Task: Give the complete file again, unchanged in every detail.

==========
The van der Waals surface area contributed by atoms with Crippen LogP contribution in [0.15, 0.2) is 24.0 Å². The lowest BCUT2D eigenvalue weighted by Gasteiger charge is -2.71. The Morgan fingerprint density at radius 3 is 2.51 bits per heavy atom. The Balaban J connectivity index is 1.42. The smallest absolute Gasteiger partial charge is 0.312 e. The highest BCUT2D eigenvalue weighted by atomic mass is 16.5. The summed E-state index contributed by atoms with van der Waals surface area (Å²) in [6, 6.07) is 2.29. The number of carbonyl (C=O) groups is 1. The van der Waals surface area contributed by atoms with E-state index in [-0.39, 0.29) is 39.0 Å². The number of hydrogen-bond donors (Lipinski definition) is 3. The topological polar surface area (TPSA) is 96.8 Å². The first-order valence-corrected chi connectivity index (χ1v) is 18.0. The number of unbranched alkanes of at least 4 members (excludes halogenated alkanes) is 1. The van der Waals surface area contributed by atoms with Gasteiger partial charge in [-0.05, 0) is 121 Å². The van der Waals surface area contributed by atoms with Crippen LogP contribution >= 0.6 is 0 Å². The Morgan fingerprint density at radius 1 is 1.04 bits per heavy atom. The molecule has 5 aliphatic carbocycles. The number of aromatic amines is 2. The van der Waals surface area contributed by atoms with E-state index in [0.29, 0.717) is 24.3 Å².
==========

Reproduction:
The van der Waals surface area contributed by atoms with Crippen LogP contribution in [0.15, 0.2) is 24.0 Å². The lowest BCUT2D eigenvalue weighted by Gasteiger charge is -2.71. The Morgan fingerprint density at radius 3 is 2.51 bits per heavy atom. The Balaban J connectivity index is 1.42. The smallest absolute Gasteiger partial charge is 0.312 e. The highest BCUT2D eigenvalue weighted by atomic mass is 16.5. The summed E-state index contributed by atoms with van der Waals surface area (Å²) in [6, 6.07) is 2.29. The number of carbonyl (C=O) groups is 1. The van der Waals surface area contributed by atoms with E-state index in [-0.39, 0.29) is 39.0 Å². The number of hydrogen-bond donors (Lipinski definition) is 3. The topological polar surface area (TPSA) is 96.8 Å². The first-order valence-corrected chi connectivity index (χ1v) is 18.0. The number of unbranched alkanes of at least 4 members (excludes halogenated alkanes) is 1. The van der Waals surface area contributed by atoms with Gasteiger partial charge in [-0.05, 0) is 121 Å². The van der Waals surface area contributed by atoms with Crippen LogP contribution >= 0.6 is 0 Å². The Morgan fingerprint density at radius 1 is 1.04 bits per heavy atom. The molecule has 5 aliphatic carbocycles. The number of aromatic amines is 2. The van der Waals surface area contributed by atoms with E-state index in [0.29, 0.717) is 24.3 Å².